Cory Kreutzer grew up dreaming of becoming a doctor and stuck to that plan when she headed off to college at the University of Colorado at Denver in the mid-1990s. But when the time came to start applying to medical school, she was concerned that her GPA wasn’t strong enough—she worked almost full-time through college. “At that point, I decided nursing school might be a better plan,” says Cory, a native of Colorado.
An Associate Degree to Start
In 2001, Cory earned an Associate of Applied Science in Nursing at the Community College of Denver, which shares a campus with the University of Colorado at Denver. She started her career at the Medical Center of Aurora in telemetry but quickly moved to the intensive care unit. “It was hard to give up on becoming a doctor, but when I discovered the intensive care unit, I became so excited about what I was doing,” she says. “I loved it and found my passion there.”
Discovering Another Passion: Teaching Wilderness Medicine
For three years, Cory lived in New Zealand, where she worked in a large teaching hospital (intensive care unit again and the emergency department). An avid runner, rock climber and skier, she picked up another side job for fun while living there: teaching Advanced Wilderness Life Support classes.
Once Cory returned to the United States in 2010, she started laying the foundation to continue teaching wilderness medicine while doing agency nursing. Today, Cory runs her own company teaching Basic Wilderness Life Support, Advanced Wilderness Life Support and Wilderness First Responder courses. Her students are medical professionals and search and rescue professionals, and she has contracts with the U.S. military and other governmental branches. “Combining my loves of medicine and the outdoors is a dream come true,” she says.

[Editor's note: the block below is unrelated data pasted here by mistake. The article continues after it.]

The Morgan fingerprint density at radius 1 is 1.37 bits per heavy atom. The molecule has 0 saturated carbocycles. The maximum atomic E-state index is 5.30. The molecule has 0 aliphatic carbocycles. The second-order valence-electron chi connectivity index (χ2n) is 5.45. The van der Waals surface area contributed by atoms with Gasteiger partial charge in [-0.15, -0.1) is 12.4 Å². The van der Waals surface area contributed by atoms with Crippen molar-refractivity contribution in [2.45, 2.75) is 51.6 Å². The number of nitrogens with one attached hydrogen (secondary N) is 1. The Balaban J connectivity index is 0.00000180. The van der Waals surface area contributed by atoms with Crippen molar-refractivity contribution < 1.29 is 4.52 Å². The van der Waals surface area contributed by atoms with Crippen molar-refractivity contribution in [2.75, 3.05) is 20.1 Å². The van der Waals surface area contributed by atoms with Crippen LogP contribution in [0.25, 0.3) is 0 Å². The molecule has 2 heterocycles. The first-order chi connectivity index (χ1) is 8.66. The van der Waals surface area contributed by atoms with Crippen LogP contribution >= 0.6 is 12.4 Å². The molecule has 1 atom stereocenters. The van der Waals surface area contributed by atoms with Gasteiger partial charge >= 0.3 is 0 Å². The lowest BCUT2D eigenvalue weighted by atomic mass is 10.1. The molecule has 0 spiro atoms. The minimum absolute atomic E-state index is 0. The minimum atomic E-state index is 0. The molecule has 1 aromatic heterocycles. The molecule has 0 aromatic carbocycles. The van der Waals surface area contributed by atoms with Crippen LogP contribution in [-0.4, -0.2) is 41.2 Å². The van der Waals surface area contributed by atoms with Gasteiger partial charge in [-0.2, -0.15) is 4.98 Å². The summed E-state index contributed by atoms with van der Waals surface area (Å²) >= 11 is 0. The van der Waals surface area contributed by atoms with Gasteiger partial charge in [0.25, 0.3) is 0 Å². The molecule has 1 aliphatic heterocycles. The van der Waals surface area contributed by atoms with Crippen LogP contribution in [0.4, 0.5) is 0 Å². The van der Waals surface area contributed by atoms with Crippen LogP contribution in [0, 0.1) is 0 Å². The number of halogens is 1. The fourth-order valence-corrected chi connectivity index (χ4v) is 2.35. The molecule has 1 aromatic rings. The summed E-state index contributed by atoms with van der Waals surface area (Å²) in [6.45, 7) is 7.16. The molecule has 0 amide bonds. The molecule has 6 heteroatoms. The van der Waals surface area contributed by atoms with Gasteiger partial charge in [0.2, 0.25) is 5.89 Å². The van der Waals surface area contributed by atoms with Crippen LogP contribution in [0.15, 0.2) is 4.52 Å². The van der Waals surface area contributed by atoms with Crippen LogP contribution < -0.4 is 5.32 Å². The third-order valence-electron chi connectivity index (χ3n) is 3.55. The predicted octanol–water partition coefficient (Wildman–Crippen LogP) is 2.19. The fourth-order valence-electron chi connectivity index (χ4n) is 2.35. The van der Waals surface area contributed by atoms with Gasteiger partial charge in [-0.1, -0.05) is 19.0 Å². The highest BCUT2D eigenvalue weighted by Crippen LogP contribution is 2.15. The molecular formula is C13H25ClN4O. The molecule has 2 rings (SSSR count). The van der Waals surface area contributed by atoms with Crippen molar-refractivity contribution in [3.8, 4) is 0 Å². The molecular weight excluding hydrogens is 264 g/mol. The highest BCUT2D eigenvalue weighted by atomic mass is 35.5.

When the hospital where Cory was working as an agency nurse, Avista Adventist Hospital (part of Centura Health), offered her a more flexible PRN (pro re neta) position in 2013, she accepted. She works in surgical services, scheduling around her teaching schedule, which takes her around the United States and Canada.
Back to School to Further Her Education
Soon, Cory added clinical unit educator to her responsibilities in surgical services. As part of that, she was required to earn a Bachelor of Science in Nursing (BSN). American Sentinel College of Nursing and Health Sciences at Post University is an educational partner of Centura Health, so after exploring the RN to BSN program, she got started, finishing in 2020 just before the pandemic hit.
Being in school planted a seed to pursue even more education. “I decided if I was returning to school anyway, I should get a master’s degree,” says Cory. She took a few months off after completing the BSN and then returned to Post University for the Master of Science in Nursing (MSN) – Family Nurse Practitioner Specialization. “I want to be able to care for patients with chronic conditions and handle more complex cases,” she says. “I think the MSN program aligns with what I’m interested in as a nurse.”
Bolstering Her Resume, Continuing to Teach
Cory finished the MSN – Family Nurse Practitioner Specialization in March 2023. She loves teaching—as both a nurse and a wilderness medicine instructor— and hopes one day to do so at the university level.
As the only member of the Board of Directors for the Wilderness Medical Society who is a nurse, Cory is proud of her educational accomplishment and excited that it will strengthen her credibility as a wilderness medical professional. “I believe that earning the MSN – Family Nurse Practitioner Specialization allows me to bring a different perspective to the wilderness medicine field, which has historically been dominated by physicians,” says Cory. “The MSN program gave me more knowledge and insight into the structure and philosophy of nursing. I’m excited to go forward and gain as much knowledge as I can.”